Mike: Cool, they know that. Just learning. So, I know you as one of the owners and main guys behind The Terrace. So, how do you down in Shenzhen?

Leon: Well, my buddy, John, he was living down here. Actually we started, not recruiting but we started searching around for places while he was in Xiamen with another city else like. Have you been there?

Mike: Cool. Yeah, it’s an island city it’s like, I heard they call it San Diego of China.

Leon: Pretty much. It’s right, I heard that.

Mike: Because it’s at the bay, one side on the ocean and the other like.

Leon: I love that. I’ve only been there once but I really like it. It’s just a speeding distance from Taiwan but we didn’t have a success there but when he moved to Shenzhen, and he really sort fell in love with the city and he said, definitely we got to do something in Shenzhen. So, about 2 or 3 years of recruitment or in his behalf, or research on his behalf and then finally in 2005, he give me a call and said I got a place in Seaworld which I had already seen. Because I traveled here a couple of times to take a look. And we jump on it right away.

Mike: Awesome! Yeah, I mean it’s still an icon in Seaworld, even though Seaworld seems so much.

Leon: A totally different.

Mike: Totally, totally different. So, that’s pretty awesome and then in 2005, I came here 07, I remember seeing it right there, it was totally rocking. So, maybe a little bit of structure, I mean, is it, foreign known, Chinese zone?

Leon: Yeah, I think so, that was 5 of us that own it. So 4 Canadian, 1 American.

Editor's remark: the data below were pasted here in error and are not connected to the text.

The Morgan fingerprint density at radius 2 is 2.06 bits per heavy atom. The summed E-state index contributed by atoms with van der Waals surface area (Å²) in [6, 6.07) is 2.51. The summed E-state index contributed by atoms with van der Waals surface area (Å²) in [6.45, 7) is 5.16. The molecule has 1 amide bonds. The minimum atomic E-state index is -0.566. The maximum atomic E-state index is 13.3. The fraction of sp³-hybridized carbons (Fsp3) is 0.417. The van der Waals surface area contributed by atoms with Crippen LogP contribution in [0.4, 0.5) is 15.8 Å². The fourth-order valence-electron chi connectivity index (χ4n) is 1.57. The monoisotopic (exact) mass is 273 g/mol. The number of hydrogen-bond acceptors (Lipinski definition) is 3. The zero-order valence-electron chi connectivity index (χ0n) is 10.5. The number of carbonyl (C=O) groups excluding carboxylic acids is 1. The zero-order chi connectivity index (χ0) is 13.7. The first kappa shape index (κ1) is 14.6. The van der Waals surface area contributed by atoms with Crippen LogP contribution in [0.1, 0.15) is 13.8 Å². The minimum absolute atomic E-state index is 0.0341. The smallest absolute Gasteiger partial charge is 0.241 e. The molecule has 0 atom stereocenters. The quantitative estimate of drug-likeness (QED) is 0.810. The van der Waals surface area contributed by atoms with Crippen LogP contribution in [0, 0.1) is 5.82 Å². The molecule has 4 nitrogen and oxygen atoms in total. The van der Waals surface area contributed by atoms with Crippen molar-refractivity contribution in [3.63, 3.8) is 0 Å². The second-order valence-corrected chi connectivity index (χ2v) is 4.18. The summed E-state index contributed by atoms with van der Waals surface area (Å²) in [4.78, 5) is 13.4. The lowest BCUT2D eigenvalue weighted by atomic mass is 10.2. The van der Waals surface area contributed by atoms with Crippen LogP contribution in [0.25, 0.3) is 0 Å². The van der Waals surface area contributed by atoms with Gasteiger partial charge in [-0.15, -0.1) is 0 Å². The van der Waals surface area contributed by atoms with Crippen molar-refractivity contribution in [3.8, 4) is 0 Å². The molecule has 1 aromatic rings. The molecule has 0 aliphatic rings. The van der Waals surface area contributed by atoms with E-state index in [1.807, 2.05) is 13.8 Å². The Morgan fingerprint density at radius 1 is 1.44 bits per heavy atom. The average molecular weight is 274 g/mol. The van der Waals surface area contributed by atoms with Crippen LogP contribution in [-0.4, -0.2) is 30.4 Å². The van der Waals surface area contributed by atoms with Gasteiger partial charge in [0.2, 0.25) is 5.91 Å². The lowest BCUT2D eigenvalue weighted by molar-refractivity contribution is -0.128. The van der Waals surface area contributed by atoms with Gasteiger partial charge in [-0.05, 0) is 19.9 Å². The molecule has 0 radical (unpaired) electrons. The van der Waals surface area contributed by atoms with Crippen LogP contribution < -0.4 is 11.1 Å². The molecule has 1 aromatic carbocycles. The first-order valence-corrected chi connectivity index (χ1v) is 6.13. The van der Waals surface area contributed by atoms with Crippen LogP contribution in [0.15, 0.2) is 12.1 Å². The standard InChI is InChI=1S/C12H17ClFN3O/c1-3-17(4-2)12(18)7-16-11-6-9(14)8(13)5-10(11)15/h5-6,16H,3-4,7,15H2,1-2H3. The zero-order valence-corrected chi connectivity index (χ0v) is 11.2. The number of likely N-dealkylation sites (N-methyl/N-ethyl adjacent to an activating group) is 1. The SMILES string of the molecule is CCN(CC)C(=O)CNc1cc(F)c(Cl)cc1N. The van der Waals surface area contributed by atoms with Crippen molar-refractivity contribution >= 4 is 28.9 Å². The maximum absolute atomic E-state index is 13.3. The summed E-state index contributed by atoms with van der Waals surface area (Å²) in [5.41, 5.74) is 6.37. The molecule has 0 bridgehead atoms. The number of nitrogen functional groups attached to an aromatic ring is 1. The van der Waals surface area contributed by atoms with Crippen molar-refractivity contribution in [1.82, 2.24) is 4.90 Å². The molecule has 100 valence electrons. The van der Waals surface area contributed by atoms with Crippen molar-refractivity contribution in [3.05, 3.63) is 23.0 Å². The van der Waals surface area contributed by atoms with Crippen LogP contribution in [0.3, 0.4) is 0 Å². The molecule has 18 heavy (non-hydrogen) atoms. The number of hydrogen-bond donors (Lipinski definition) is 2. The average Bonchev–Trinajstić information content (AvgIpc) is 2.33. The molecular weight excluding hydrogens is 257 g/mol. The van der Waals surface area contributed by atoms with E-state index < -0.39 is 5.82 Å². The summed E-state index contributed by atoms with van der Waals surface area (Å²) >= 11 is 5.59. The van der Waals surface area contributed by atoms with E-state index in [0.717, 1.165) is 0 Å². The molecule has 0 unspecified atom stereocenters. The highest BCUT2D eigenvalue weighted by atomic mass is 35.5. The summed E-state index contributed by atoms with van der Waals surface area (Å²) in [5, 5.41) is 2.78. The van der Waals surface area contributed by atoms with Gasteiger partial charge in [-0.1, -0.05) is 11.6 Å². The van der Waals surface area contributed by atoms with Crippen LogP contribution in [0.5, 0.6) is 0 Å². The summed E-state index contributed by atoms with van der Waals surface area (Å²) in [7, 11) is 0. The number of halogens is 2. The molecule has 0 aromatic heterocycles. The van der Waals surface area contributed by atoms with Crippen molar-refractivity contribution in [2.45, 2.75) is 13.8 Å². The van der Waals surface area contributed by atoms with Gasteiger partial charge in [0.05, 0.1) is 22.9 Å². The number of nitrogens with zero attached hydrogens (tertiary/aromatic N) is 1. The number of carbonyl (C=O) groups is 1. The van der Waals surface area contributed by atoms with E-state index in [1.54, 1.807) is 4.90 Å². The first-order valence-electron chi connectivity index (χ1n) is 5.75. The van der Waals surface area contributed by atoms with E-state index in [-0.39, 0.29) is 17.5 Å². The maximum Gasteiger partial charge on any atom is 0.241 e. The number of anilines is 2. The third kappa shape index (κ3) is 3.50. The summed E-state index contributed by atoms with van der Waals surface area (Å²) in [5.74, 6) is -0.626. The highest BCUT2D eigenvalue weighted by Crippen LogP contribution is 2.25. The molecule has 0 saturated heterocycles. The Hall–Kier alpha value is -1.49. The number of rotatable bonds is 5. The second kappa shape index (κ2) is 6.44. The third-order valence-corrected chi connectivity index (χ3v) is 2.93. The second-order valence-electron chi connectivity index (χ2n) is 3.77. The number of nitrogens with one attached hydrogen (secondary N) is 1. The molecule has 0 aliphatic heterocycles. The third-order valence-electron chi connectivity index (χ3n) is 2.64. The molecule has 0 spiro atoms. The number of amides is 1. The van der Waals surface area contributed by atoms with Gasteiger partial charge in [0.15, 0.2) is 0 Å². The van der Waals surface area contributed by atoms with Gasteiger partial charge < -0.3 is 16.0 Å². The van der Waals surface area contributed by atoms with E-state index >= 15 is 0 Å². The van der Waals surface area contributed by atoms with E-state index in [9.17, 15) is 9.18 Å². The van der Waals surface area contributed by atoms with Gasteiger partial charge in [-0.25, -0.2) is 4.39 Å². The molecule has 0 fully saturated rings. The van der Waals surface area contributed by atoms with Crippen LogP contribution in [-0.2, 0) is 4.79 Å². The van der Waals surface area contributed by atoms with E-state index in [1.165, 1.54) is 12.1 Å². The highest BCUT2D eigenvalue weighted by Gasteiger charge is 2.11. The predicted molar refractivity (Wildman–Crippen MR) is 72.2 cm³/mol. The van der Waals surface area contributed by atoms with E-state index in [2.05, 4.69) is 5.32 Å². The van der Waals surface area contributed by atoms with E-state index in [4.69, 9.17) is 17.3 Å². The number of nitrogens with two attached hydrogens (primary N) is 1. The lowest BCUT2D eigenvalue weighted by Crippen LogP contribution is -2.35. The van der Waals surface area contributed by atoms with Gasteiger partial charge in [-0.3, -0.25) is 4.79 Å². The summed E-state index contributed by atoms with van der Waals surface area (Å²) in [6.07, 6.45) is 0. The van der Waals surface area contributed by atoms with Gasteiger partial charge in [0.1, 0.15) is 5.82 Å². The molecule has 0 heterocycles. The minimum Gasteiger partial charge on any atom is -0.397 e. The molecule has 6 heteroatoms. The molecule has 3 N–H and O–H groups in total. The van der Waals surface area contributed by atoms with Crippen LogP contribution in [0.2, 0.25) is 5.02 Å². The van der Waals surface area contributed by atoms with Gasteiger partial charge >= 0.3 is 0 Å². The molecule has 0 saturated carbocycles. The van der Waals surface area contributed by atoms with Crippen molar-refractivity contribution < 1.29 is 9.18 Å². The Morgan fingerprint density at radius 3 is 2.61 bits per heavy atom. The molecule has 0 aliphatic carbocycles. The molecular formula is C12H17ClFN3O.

Mike: Cool, nice.

Leon: So, I built the wall.

Mike: It seems taking over here, very cool.

Leon: (laughing) It’s a good partnership we’ve been. This group of partners has been together since 2007, I guess, early 2007. Yeah, it’s been very successful and we’ve all had a lot of fun doing it.

Mike: Very cool. So, 2005 was early for sure and was there any challenge getting off the ground?

Leon: Not per se. I mean, we pretty much did everything by the book and we got all the proper licenses and got all the proper visas and everything like that. So, I mean, if you got the iced cross the teas, it’s pretty, I mean as long as you got the capital, to start it up. And you got enough reserve in case things goes salt the first thing or which we always we seem to do.

Mike: Definitely, I can imagine. I don’t know if you want to talk about numbers but, it’s cheaper then than now.

Leon: Oh yeah, the rent was a lot cheaper and I mean Seaworld is a prime location now. So I mean they charge a lot more than it back then. And overhead in general has just gone through the roof. So, that was a pretty, I mean the first place I moved into and I thought I was paying so much. I’m paying 6,000 RMB a month for my apartment then. And I mean, that apartment now has doubled. So it’s like. And, although my buddy from Shanghai was saying the place we live in now is probably 25 or 30K in Shanghai.

Mike: Yeah, Shanghai is still definitely more than Shenzhen but Shenzhen has steadily increased the salary I’m sure you must be.

Leon: Like the staff and the time. Like our wage staff at that time we could afford to pay them like 1500 a month. We could get away with paying to that way but now there’s no way you could pay that low. Nobody would bother walking through the door.